A few years ago if it got to the 13th of the month and I was only on my second book, I'd be mildly panicking. But anybody who thinks that life in the bush is quiet and boring ... all I can say is come stay here for a few weeks and see if you can keep up the pace! We've been unbelievably busy in the last month or so - it's like living in a perpetual motion machine at the moment!
So apologies to authors whose books are stacking up around here (both those that I should have reviewed and those that I should have read). Perpetual motion is, at best, a temporary thing and I'm starting to crave a little quiet time in front of the fire. (Mind you - it's Eurovision this weekend, and Clunes Booktown, and the Talbot Farmers Market, and I'm hoping time to collect our second minature piglet ... so June, I'm sure things will settle down in June.)
From the Blurb:
January 6, 2002. The body of Yoshino, a female insurance saleswoman, is found at Mitsue Pass, an eerie inland spot in the southernmost region of Japan, rumoured to be home to ghosts. A young construction worker, Yuichi is soon arrested by the Nagasaki police on suspicion of strangling the victim.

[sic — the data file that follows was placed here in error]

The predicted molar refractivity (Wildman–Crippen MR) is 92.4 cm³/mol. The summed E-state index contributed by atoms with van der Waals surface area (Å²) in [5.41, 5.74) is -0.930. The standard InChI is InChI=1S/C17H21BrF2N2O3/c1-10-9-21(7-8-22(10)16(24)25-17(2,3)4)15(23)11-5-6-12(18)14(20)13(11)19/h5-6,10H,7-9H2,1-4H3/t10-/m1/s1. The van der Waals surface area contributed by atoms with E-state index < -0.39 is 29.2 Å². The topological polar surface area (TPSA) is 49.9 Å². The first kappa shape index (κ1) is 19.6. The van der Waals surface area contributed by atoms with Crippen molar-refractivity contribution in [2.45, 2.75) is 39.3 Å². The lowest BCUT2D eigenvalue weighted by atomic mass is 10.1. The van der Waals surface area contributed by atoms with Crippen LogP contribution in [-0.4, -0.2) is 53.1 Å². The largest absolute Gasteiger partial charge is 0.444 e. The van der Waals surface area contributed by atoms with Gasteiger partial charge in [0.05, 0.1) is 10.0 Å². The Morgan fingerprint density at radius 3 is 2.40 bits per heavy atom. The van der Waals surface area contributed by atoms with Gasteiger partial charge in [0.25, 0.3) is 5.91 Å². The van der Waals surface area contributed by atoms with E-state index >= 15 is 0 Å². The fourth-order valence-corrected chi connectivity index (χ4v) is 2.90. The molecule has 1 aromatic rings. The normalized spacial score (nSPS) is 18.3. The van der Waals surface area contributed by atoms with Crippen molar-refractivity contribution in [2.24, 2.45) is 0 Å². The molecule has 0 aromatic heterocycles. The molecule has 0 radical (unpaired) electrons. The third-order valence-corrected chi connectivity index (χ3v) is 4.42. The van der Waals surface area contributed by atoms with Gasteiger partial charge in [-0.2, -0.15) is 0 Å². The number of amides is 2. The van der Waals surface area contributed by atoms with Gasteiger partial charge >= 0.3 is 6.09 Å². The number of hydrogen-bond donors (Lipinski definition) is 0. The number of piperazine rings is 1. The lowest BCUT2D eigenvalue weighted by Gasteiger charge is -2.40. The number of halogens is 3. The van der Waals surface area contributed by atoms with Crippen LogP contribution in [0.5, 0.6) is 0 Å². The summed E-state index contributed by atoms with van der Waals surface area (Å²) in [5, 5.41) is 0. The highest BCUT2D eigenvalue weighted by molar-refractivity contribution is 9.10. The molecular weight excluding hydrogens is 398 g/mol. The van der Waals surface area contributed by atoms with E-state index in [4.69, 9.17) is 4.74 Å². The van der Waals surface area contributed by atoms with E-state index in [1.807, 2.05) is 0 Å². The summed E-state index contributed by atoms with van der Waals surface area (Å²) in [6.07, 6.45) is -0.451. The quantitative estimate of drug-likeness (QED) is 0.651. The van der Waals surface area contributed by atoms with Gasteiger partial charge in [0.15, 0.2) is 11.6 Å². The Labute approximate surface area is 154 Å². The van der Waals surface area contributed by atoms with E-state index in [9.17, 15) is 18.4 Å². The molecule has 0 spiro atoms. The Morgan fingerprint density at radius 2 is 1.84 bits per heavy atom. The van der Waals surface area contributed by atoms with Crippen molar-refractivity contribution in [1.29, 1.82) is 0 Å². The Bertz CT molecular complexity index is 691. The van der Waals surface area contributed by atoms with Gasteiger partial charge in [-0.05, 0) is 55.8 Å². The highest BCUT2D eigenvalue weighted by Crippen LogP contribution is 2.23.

Route 263 runs north and south some forty-eight kilometres, connecting Fukuoka and Saga Prefectures and straddling Mitsue Pass in the Sefuri mountain range.
Villain, the first novel by Shuichi Yoshida to be translated into English, is the story of a murder: a tale of desperation set in desolate seaside towns, online chat rooms and love hotels.
January 6, 2002. The body of Yoshino, a female insurance saleswoman, is found at Mitsue Pass, an eery inland spot in the southernmost region of Japan, rumoured to be home to ghosts. A young construction worker, Yuichi, is soon arrested by the Nagasaki police on suspicion of strangling the victim.
As Yuichi and his lover try to elude the police, the events that led up to the murder and its aftermath unfold. Moving back and forth in time, we learn the stories of the victim, the murderer, and their families - stories in which both Japan's past and future are written, revealing the inner lives of men and women who are not everything they appear to be.
Villain depicts loneliness and alienation in contemporary Japan more searingly than ever before. Part police procedural, part dirty realism, Shuichi Yoshida's drama pushes his characters to the razor's edge of despair.